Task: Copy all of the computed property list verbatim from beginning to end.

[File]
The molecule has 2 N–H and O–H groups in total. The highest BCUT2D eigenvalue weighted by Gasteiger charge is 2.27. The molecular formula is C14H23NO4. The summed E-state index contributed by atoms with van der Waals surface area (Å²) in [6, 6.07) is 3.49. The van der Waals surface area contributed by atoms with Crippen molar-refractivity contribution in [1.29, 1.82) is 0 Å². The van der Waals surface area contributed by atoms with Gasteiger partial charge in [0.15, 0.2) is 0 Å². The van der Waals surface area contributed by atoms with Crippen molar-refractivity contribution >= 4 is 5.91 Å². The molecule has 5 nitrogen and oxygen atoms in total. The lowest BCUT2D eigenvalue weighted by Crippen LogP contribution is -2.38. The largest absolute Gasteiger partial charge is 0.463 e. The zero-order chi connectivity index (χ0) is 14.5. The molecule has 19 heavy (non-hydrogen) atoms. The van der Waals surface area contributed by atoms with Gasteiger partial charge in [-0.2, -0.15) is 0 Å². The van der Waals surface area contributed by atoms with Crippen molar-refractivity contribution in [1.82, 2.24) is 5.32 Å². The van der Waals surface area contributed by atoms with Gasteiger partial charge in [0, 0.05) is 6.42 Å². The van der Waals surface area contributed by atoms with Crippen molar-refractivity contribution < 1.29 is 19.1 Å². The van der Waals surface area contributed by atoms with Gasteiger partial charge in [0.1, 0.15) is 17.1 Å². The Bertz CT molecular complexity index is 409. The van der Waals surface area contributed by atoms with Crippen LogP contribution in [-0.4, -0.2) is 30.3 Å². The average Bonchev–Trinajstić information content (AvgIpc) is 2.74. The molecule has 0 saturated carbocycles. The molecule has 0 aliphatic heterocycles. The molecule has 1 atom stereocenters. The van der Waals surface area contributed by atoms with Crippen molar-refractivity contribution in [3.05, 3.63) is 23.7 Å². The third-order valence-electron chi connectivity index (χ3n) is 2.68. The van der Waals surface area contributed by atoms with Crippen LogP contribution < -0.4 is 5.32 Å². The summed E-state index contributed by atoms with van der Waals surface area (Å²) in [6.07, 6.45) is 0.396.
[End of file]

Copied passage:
The molecule has 2 N–H and O–H groups in total. The highest BCUT2D eigenvalue weighted by Gasteiger charge is 2.27. The molecular formula is C14H23NO4. The summed E-state index contributed by atoms with van der Waals surface area (Å²) in [6, 6.07) is 3.49. The van der Waals surface area contributed by atoms with Crippen molar-refractivity contribution in [1.29, 1.82) is 0 Å². The van der Waals surface area contributed by atoms with Gasteiger partial charge in [0.15, 0.2) is 0 Å². The van der Waals surface area contributed by atoms with Crippen molar-refractivity contribution >= 4 is 5.91 Å². The molecule has 5 nitrogen and oxygen atoms in total. The lowest BCUT2D eigenvalue weighted by Crippen LogP contribution is -2.38. The largest absolute Gasteiger partial charge is 0.463 e. The zero-order chi connectivity index (χ0) is 14.5. The molecule has 19 heavy (non-hydrogen) atoms. The van der Waals surface area contributed by atoms with Gasteiger partial charge in [-0.2, -0.15) is 0 Å². The van der Waals surface area contributed by atoms with Crippen molar-refractivity contribution in [1.82, 2.24) is 5.32 Å². The van der Waals surface area contributed by atoms with Gasteiger partial charge in [0, 0.05) is 6.42 Å². The van der Waals surface area contributed by atoms with Crippen molar-refractivity contribution < 1.29 is 19.1 Å². The van der Waals surface area contributed by atoms with Gasteiger partial charge in [0.1, 0.15) is 17.1 Å². The Bertz CT molecular complexity index is 409. The van der Waals surface area contributed by atoms with Crippen LogP contribution in [-0.4, -0.2) is 30.3 Å². The average Bonchev–Trinajstić information content (AvgIpc) is 2.74. The molecule has 0 saturated carbocycles. The molecule has 0 aliphatic heterocycles. The molecule has 1 atom stereocenters. The van der Waals surface area contributed by atoms with Crippen molar-refractivity contribution in [3.05, 3.63) is 23.7 Å². The third-order valence-electron chi connectivity index (χ3n) is 2.68. The van der Waals surface area contributed by atoms with Crippen LogP contribution < -0.4 is 5.32 Å². The summed E-state index contributed by atoms with van der Waals surface area (Å²) in [6.07, 6.45) is 0.396.